The third evil is abusive speech. The abuse being referred to here is slander, saying things about people that you know are not true in order to achieve your own ends. In other words, you’re misusing somebody for your own purposes. It would be pretty hard to think of a case where slander would not be harmful, certainly to the person being abused and also to the person doing the slandering, This is another of those cases where committing unwholesome acts brings the unwholesomeness right back home.
Slander is about ill will, harmful intent, lying, self-involvement, and a whole raft of issues. It’s really not the work of a bodhisattva. We might engage in idle talk without realizing it in the moment if we’re not paying attention, but lying, slander and divisive speech are sins of intention. If we’re doing this stuff, we’re out to get our own way at all costs, no matter the effect on other beings. All of these intentional acts are based in fear—the fear that somehow we are not enough just as we are and we’re going to disappear. Fear is where suffering starts, so slander arises from suffering and results in suffering. I’m afraid of you, so I say something untrue about you. I’m angry at you for something you did to me that makes me feel weak and powerless, so I perpetuate some public lie about you so that I feel strong and powerful. Now you have to spend a lot of time cleaning up the mess, and if I’m found out as the one that started the rumors, then I have all of that mess to deal with myself. It’s an endless cycle, and even if there’s a short term gain, ultimately it’s not a stable, positive outcome.
The fourth evil is duplicitous speech, the kind of speech intended to cause division. In a sangha, this is the kiss of death. Causing a schism is a major offense according to the Vinaya and gets one expelled from the sangha.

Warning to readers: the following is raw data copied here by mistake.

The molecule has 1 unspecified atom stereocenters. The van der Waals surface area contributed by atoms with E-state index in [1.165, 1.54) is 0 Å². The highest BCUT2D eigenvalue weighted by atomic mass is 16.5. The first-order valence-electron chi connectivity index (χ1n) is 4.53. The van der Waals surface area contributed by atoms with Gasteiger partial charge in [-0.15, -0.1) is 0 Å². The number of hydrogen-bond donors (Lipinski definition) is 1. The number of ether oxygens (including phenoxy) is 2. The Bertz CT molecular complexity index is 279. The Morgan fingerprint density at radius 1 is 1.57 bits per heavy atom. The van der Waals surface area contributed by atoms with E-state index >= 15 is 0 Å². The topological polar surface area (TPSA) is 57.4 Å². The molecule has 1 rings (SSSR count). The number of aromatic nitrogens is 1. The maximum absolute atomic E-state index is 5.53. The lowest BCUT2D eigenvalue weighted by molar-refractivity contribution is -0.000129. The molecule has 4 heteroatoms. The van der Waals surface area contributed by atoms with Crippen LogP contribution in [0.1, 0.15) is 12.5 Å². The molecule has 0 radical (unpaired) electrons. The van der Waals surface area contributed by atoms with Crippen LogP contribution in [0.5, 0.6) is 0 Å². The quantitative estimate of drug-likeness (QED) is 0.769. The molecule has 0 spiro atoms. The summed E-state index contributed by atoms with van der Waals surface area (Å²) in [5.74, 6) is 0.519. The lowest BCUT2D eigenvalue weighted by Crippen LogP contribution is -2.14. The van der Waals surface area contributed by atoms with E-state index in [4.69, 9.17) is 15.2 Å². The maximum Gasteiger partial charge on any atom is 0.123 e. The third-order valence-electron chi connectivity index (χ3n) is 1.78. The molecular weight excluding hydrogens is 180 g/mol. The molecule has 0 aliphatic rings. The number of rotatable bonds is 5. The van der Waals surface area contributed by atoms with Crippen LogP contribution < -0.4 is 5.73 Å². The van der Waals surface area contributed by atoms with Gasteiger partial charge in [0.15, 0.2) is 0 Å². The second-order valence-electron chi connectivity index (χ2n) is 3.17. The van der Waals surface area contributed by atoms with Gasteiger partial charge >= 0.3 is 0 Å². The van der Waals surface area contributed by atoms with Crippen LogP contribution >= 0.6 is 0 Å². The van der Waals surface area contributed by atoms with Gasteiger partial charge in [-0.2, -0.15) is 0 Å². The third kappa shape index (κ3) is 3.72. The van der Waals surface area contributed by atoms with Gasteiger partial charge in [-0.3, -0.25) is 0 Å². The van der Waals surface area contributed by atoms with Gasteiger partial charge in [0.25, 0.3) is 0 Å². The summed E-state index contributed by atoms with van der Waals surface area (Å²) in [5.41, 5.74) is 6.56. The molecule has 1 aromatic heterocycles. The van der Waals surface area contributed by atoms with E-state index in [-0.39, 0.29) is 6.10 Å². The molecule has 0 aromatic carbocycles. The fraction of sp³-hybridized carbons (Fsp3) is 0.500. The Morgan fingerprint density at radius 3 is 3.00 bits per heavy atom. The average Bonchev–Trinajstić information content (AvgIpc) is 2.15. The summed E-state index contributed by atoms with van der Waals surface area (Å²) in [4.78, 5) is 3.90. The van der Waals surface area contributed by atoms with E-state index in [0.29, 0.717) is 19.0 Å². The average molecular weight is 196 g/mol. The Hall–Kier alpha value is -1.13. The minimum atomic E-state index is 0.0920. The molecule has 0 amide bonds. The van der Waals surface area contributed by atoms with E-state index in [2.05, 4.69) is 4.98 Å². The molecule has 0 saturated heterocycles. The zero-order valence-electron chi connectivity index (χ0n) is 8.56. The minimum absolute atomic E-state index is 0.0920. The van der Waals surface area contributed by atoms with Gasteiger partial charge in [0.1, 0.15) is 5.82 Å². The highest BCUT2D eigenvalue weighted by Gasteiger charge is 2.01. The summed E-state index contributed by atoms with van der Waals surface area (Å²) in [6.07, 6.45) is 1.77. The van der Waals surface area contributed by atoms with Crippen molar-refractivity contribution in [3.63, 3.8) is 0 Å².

This is not the same as a case where there is a real and legitimate difference of opinion about something among sangha members. If someone honestly suggests the sangha buy a new building and half the sangha agrees and the other half doesn’t, that’s not a problem. That’s a community carefully and skillfully considering its options.
Duplicitous speech is aimed at getting people to fight with each other and break up the community, the team, the family or some other group. In the Vinaya, the examples are about arguments over interpretations of the teachings and practice. If two groups of monks are in honest disagreement about the dharma and are going along in good faith, it’s OK even if it results in a group splitting off and starting a new sangha. If the split happens because someone has knowingly misrepresented Buddha’s teaching just to create dissent, that’s unwholesome action. Slandering the Three Treasures also breaks the tenth precept.
Duplicitous speech is clearly aimed at creating separation. We already know that separation is just our idea, so clearly things like malicious gossip are just aiding and abetting our delusion, trying to create separation where ultimately none really exists, and probably for some kind of personal gain for the small self. No good can come of it.
Interestingly, the Buddha said that even in the event of a real schism, each side is still to treat the other with care and respect, even while there may be some investigation into what’s really happening. He even taught about how to choose sides—he said we should always be on the side of the dharma. Which side is acting on behalf of the dharma? That’s not always clear in any disagreement. Which side is working for wholesomeness? Both might actually intend to do good. In the case of someone actively sowing dissention with his or her speech with the intent to cause harm, our job is to be on the side of ameliorating suffering for the largest possible number of beings, not leaving out ourselves and the person creating the division.